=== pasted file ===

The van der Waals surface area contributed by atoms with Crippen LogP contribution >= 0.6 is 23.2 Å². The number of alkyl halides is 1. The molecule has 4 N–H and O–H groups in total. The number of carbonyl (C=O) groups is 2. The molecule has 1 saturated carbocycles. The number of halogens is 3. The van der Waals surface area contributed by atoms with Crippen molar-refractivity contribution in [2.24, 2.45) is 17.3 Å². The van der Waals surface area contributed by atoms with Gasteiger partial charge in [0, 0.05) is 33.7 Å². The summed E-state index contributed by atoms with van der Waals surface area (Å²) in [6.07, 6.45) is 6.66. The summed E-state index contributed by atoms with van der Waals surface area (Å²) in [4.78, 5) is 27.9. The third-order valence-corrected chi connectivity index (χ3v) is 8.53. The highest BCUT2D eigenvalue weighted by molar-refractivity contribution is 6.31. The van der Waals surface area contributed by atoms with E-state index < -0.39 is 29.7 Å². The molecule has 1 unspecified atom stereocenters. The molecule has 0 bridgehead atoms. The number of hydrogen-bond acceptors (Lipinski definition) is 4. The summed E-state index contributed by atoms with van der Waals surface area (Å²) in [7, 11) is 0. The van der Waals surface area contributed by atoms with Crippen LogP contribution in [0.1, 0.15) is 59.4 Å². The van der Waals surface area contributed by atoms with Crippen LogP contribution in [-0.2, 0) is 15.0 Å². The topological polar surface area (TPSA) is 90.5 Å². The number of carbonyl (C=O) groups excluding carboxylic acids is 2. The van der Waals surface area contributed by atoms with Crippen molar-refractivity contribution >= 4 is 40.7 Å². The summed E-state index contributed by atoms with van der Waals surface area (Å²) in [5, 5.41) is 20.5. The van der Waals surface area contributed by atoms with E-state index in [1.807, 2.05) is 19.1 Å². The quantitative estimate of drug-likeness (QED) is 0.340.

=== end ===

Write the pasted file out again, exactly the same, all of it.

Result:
The van der Waals surface area contributed by atoms with Crippen LogP contribution >= 0.6 is 23.2 Å². The number of alkyl halides is 1. The molecule has 4 N–H and O–H groups in total. The number of carbonyl (C=O) groups is 2. The molecule has 1 saturated carbocycles. The number of halogens is 3. The van der Waals surface area contributed by atoms with Crippen molar-refractivity contribution in [2.24, 2.45) is 17.3 Å². The van der Waals surface area contributed by atoms with Gasteiger partial charge in [0, 0.05) is 33.7 Å². The summed E-state index contributed by atoms with van der Waals surface area (Å²) in [6.07, 6.45) is 6.66. The summed E-state index contributed by atoms with van der Waals surface area (Å²) in [4.78, 5) is 27.9. The third-order valence-corrected chi connectivity index (χ3v) is 8.53. The highest BCUT2D eigenvalue weighted by molar-refractivity contribution is 6.31. The van der Waals surface area contributed by atoms with E-state index < -0.39 is 29.7 Å². The molecule has 1 unspecified atom stereocenters. The molecule has 0 bridgehead atoms. The number of hydrogen-bond acceptors (Lipinski definition) is 4. The summed E-state index contributed by atoms with van der Waals surface area (Å²) in [7, 11) is 0. The van der Waals surface area contributed by atoms with Crippen LogP contribution in [0.1, 0.15) is 59.4 Å². The van der Waals surface area contributed by atoms with Crippen LogP contribution in [-0.2, 0) is 15.0 Å². The topological polar surface area (TPSA) is 90.5 Å². The number of carbonyl (C=O) groups excluding carboxylic acids is 2. The van der Waals surface area contributed by atoms with Crippen molar-refractivity contribution >= 4 is 40.7 Å². The summed E-state index contributed by atoms with van der Waals surface area (Å²) in [5, 5.41) is 20.5. The van der Waals surface area contributed by atoms with E-state index in [1.807, 2.05) is 19.1 Å². The quantitative estimate of drug-likeness (QED) is 0.340.